CLAY COUNTY, Ind. (WTWO/WAWV) — A four year project called “No Veteran Without A Flag” is aiming to honor and identify every veteran buried in Clay County cemeteries.
The project is being conducted by Daughters of the American Revolution’s Eliza Rizley Stacey Chapter. The group is attempting to build a comprehensive database to not only identify veterans, but ensure a flag is placed on their grave to honor their service.
With some veterans serving as early as the Revolutionary War and others with outdated records, many plots have been overlooked. Data will be collected from across 115 cemeteries in Clay County and could potentially identify over 1000 veterans.
DAR Committee Chair Deborah Smith said this plan honors the ultimate sacrifice.
“We don’t want a single veteran to go without a flag,” Smith said. “It’s important because without our veterans, we wouldn’t have freedom. To us, it’s very important that they’re all honored.”
“No Veteran Without A Flag” is a part of “America 250”, a national DAR program honoring the United States’ 250th anniversary.
Daughters of the American Revolution is a national organization with 90 chapters in the state. Locally, the Eliza Rizley Stacey Chapter has done several projects for the Clay County community including headstone cleaning for veterans.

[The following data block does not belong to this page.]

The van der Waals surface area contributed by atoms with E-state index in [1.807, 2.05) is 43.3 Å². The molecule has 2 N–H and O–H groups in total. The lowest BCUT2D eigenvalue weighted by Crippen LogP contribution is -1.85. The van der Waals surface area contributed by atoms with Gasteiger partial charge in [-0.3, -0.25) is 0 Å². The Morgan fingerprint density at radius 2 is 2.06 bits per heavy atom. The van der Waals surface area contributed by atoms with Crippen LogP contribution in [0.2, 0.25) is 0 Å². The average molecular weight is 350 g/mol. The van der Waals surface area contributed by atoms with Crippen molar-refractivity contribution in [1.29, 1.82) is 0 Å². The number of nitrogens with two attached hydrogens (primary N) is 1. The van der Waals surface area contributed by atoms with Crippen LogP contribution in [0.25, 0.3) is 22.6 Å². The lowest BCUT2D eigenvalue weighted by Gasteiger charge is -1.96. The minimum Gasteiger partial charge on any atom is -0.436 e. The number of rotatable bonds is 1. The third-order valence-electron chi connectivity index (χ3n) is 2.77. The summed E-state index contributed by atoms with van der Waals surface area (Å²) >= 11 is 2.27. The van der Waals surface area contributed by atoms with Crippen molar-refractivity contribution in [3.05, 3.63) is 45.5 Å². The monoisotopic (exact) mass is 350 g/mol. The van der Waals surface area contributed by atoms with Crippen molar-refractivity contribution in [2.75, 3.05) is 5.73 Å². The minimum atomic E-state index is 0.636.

DAR member Leesa Nesty said this idea initiative came from knowing not every veteran is properly recognized at their final resting place.
“I’ve put flags on the graves of veterans before and it’s a very humbling experience. But, whenever we thought about the ones maybe left our, we just thought that was so sad that were some people give their all and maybe didn’t have a flag,” Nesty said. “We knew something had to be done.”
Members plan to create a data base through various forms of research including the Clay County Veteran’s Office, the Clay County Genealogical Society and Clay County Historical Society.
Upon completion in 2026, the list will be publicly accessible. However, members are unsure where it will be kept as of right now.
“We foresee this going beyond a list, but possibly DVD’s or somewhere else accessible for people to continuously update,” Nesty said.
Another possible idea is finding a way to honor veterans who have served from Clay County, but may be buried elsewhere.
“Freedom is not free. It requires sacrifice,” Smith said. “Above all, we want people to know who fought for our freedom and preserve history.”
Now, the DAR needs the public’s help to identify graves to ensure accuracy.
- Veteran’s name
- Branch of service
- Burial location
- And other prompted questions.
“The main thing is getting that information to us and that they don’t feel like the information they have to offer isn’t important,” Nesty said. “What the public has to offer is important, we welcome all the information they can give us.”
By next year the group says they hope to have the list started and begin double checking accuracy.